Active@Home: Activity Calendars for Home Workouts

Physical Education teachers can use activity calendars and activity challenges as a way to motivate students to be physically active at home. This promotes overall student fitness and is a great way to build connection within families as well.

[0:02] Utilizing an activity log, and or a nutrition log is a great way to have students apply their learning outside of school.

Utilizing an Activity Log

[0:20] One of our primary goals as physical education teachers is for our students to be physically active outside of the classroom. We want them to apply the skills that they’ve learned with us at home and in the community. So how do we have them reflect upon that and track their progress? One way to do this is by utilizing an activity log, whether it’s an electronic version or a paper version, using some sort of log for the students to be able to have to record what they did, and reflect upon what they did as a meaningful way to get them to be able to apply their learning.

What to Include in an Activity Log

[0:56] When using an activity log, have the students record what it is they did, how long they did the activity for, what intensity level it was and then what area fitness or health related fitness component it complemented the most. This helps students apply the FITT principles well: Frequency, intensity, time and type. How many days a week did they work out? What areas of fitness did they work out? For how long and at what intensity levels? On activity logs, you could also ask students, how did they feel after working out? Did they enjoy the activity? Would they do it again? Depending upon the age level of your students will depend upon the complexity and simplicity of your activity log. You may choose to collect the activity logs and then later on have students analyze their logs and then reflect upon trends that they see and then try and set a goal to increase our physical activity behaviors or maintain them if they’re already doing really well at meeting the daily recommendations. Another log that you might try with students is some sort of nutrition based log. Whether it’s logging all of their meals, or trying out some sort of nutrition challenge, such as: logging your fruits and vegetables, or trying something new or helping cook something at home.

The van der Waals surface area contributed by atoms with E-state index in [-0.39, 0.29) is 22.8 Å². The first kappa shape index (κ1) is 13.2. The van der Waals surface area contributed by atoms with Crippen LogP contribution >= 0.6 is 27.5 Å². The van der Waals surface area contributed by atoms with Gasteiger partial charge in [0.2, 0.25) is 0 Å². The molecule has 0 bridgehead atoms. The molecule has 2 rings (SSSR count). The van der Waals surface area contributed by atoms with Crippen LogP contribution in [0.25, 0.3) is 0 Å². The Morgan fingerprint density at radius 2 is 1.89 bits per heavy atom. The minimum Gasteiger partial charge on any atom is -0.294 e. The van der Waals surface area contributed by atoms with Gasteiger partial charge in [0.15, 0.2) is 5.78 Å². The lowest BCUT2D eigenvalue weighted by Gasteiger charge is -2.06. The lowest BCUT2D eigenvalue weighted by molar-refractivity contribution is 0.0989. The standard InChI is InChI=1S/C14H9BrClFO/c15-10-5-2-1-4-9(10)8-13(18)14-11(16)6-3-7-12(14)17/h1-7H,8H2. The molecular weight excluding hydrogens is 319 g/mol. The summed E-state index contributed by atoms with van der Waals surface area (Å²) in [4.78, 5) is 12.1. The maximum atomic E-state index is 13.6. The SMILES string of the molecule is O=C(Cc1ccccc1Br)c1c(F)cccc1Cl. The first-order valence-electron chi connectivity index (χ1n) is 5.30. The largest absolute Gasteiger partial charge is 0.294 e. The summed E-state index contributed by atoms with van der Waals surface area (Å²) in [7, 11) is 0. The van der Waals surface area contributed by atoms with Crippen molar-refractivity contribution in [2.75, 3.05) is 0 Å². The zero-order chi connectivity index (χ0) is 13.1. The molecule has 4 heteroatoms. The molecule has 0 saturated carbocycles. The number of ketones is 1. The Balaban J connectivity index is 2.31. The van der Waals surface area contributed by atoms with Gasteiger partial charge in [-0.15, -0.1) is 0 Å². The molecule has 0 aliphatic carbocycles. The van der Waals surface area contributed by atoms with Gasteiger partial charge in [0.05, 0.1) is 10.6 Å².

[2:12] Nutrition and physical activity logs are a great tool for Physical Education teachers to utilize to help students apply their learning outside of the classroom. Thanks for listening. Thanks for teaching, and I wish you all a wonderful day.

Jessica is a Physical Education Teacher, NBCT in Moscow, Idaho. She is the 2012 National NASPE Middle School Physical Education Teacher of the Year, a National Board certified Physical Education Specialist, and served on the SHAPE Idaho board for over 7 years as President, Conference Manager and District Representative. She has and continues to travel the country providing professional development workshops and keynotes on a variety of topics.

Jessica is a Physical Education Teacher, NBCT in Moscow, Idaho. She is the 2012 National NASPE Middle School Physical Education Teacher of the Year, a National Board certified Physical Education Specialist, and served on the SHAPE Idaho board for over 7 years as President, Conference Manager and District Representative. She has and continues to travel the country providing professional development workshops and keynotes on a variety of topics.

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